Tunalegs has started this thread with his opinion, offering the opportunity for everyone else to state theirs. Each person can provide his/her own list, even explaining why s/he has included certain cameras. There is no need to assail anyone's judgment in this thread.

- Murray
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Old 08-18-2016   #16
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Quote:
Originally Posted by CMur12 View Post
Why so much emphasis on being "right?" Even the definition of "historic" proffered by Brett is wide open to interpretation.

The OP's intent, as I understand it, was for RFFers to list cameras that they saw as historic. It is an opportunity for each person to list cameras that s/he sees as historically significant. Each such list would be a statement of opinion. There are no absolutes here and, in spite of all the arguments that have taken place here so far, all are still not in agreement.

Tunalegs has started this thread with his opinion, offering the opportunity for everyone else to state theirs. Each person can provide his/her own list, even explaining why s/he has included certain cameras. There is no need to assail anyone's judgment in this thread.

- Murray
Exactly. My list is only an example. I was hoping that if people had different ideas, they'd post their own list.
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Old 08-18-2016   #17
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Quote:
Originally Posted by CMur12 View Post
Why so much emphasis on being "right?" Even the definition of "historic" proffered by Brett is wide open to interpretation.

The OP's intent, as I understand it, was for RFFers to list cameras that they saw as historic. It is an opportunity for each person to list cameras that s/he sees as historically significant. Each such list would be a statement of opinion. There are no absolutes here and, in spite of all the arguments that have taken place here so far, all are still not in agreement.

Tunalegs has started this thread with his opinion, offering the opportunity for everyone else to state theirs. Each person can provide his/her own list, even explaining why s/he has included certain cameras. There is no need to assail anyone's judgment in this thread.

- Murray
Hi Murray,
sorry if you took my posts that way. I'm likely guilty of taking the proposition too literally. The definition I quoted of "historic" was not my own, mind, it's straight from the Oxford. I agree it's still a good topic for discussion; but I still maintain there is a difference between historic cameras and those cameras which achieved a first for the industry. I don't think anyone's judgement has been "assailed" nor that my posts were particularly confrontational. But if you read them as such please accept my apologies, it was not intended as such.
Cheers
Brett
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Old 08-18-2016   #18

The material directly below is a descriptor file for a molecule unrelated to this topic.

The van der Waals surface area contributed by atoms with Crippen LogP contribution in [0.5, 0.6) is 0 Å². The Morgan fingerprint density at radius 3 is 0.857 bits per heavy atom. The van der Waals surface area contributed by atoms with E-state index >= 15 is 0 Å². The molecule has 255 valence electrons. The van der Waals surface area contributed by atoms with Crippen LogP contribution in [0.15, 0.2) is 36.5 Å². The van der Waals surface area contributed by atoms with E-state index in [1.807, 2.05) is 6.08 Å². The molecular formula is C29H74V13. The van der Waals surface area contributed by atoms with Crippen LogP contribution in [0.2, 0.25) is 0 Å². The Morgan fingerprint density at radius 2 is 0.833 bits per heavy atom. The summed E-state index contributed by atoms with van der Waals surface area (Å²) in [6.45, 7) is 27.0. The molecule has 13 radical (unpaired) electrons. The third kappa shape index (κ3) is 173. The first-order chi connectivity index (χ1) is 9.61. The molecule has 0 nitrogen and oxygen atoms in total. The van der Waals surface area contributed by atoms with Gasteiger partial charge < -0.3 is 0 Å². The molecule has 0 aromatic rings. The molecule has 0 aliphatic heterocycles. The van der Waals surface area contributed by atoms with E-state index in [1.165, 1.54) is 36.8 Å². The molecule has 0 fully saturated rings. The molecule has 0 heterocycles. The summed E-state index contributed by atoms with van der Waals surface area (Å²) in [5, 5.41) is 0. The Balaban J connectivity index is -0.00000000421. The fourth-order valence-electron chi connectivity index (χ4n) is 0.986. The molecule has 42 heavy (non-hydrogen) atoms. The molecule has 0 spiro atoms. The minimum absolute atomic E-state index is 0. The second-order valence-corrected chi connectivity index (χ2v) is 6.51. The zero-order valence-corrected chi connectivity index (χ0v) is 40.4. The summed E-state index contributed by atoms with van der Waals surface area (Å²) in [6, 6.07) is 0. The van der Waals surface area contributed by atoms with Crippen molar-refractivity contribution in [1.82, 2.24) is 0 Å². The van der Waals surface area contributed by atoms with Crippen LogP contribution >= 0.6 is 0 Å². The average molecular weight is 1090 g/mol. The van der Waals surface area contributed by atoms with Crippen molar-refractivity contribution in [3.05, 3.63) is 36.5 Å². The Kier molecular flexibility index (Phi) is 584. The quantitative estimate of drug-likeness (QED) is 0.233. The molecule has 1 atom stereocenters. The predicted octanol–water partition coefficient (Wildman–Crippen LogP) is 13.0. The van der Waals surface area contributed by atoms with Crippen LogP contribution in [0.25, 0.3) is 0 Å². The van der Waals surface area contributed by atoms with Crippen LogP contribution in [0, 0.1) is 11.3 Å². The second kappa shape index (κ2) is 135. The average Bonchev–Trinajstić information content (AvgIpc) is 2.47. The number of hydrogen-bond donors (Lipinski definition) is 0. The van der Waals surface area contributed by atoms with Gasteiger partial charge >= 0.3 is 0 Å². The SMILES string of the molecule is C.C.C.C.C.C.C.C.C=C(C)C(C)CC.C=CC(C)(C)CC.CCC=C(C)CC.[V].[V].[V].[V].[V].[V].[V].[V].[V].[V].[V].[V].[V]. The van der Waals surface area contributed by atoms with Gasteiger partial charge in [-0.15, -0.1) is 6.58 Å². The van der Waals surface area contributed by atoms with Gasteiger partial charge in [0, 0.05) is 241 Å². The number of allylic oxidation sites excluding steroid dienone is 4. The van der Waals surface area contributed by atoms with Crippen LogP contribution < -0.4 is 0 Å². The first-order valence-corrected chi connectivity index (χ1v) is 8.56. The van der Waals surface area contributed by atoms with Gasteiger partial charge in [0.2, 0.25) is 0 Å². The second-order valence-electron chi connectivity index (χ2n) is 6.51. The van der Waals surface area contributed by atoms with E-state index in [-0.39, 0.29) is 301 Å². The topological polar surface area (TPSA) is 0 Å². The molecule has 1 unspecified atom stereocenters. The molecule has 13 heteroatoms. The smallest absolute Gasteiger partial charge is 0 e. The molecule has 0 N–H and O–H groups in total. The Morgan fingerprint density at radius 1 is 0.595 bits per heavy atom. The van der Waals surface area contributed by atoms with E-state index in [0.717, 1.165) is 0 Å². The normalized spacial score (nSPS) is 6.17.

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Quote:
Originally Posted by Sarcophilus Harrisii View Post
Hi Murray,
sorry if you took my posts that way. I'm likely guilty of taking the proposition too literally. The definition I quoted of "historic" was not my own, mind, it's straight from the Oxford. I agree it's still a good topic for discussion; but I still maintain there is a difference between historic cameras and those cameras which achieved a first for the industry. I don't think anyone's judgement has been "assailed" nor that my posts were particularly confrontational. But if you read them as such please accept my apologies, it was not intended as such.
Cheers
Brett
Because a first in history is, by definition, historic.
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Old 08-18-2016   #19
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Quote:
Originally Posted by Sarcophilus Harrisii View Post
Hi Murray,
sorry if you took my posts that way. I'm likely guilty of taking the proposition too literally. The definition I quoted of "historic" was not my own, mind, it's straight from the Oxford. I agree it's still a good topic for discussion; but I still maintain there is a difference between historic cameras and those cameras which achieved a first for the industry. I don't think anyone's judgement has been "assailed" nor that my posts were particularly confrontational. But if you read them as such please accept my apologies, it was not intended as such.
Cheers
Brett
Hi Brett -

My post wasn't directed to you individually, other than to borrow the dictionary definition. I understood Tunalegs' thread to be an invitation for others to offer their own lists of the ten most historically significant SLRs, and he started it off by offering his own. Instead of offering their own lists, most sought to dispute his. I just felt that it was a lot of contention for naught.

I don't know enough about early SLRs to offer an opinion of my own here, so I'm just along for the ride. I looked forward to seeing more lists and explanations than I found. (Though I must admit that I was delighted to find a Minolta in Tunalegs' list.)

- Murray
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Old 08-18-2016   #20
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Quote:
Originally Posted by tunalegs View Post
Because a first in history is, by definition, historic.
I agree with this. At the same time, we all interpret the definition of "historic" a little differently. Each list will be based on the poster's interpretation of "historic," and I have no problem with this. I have no problem with people having an opinion that varies from my own.